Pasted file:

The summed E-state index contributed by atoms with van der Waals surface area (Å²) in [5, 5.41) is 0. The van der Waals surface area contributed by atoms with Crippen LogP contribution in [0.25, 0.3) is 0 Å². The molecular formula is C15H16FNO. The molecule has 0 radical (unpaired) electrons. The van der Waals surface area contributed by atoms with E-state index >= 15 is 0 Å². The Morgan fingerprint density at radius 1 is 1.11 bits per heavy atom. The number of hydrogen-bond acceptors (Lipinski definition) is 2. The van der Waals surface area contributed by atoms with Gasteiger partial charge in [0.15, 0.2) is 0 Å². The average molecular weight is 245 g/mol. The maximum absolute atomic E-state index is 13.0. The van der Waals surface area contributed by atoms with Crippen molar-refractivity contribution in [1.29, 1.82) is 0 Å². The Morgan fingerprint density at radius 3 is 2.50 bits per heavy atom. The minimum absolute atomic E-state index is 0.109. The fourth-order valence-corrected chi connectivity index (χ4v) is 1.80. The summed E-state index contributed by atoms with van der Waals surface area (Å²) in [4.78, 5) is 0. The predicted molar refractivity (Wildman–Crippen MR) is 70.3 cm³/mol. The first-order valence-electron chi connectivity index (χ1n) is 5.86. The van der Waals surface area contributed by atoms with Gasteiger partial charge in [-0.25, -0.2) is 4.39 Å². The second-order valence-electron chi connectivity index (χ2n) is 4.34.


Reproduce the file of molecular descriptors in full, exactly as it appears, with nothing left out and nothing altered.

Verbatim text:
The summed E-state index contributed by atoms with van der Waals surface area (Å²) in [5, 5.41) is 0. The van der Waals surface area contributed by atoms with Crippen LogP contribution in [0.25, 0.3) is 0 Å². The molecular formula is C15H16FNO. The molecule has 0 radical (unpaired) electrons. The van der Waals surface area contributed by atoms with E-state index >= 15 is 0 Å². The Morgan fingerprint density at radius 1 is 1.11 bits per heavy atom. The number of hydrogen-bond acceptors (Lipinski definition) is 2. The van der Waals surface area contributed by atoms with Gasteiger partial charge in [0.15, 0.2) is 0 Å². The average molecular weight is 245 g/mol. The maximum absolute atomic E-state index is 13.0. The van der Waals surface area contributed by atoms with Crippen molar-refractivity contribution in [1.29, 1.82) is 0 Å². The Morgan fingerprint density at radius 3 is 2.50 bits per heavy atom. The minimum absolute atomic E-state index is 0.109. The fourth-order valence-corrected chi connectivity index (χ4v) is 1.80. The summed E-state index contributed by atoms with van der Waals surface area (Å²) in [4.78, 5) is 0. The predicted molar refractivity (Wildman–Crippen MR) is 70.3 cm³/mol. The first-order valence-electron chi connectivity index (χ1n) is 5.86. The van der Waals surface area contributed by atoms with Gasteiger partial charge in [-0.25, -0.2) is 4.39 Å². The second-order valence-electron chi connectivity index (χ2n) is 4.34.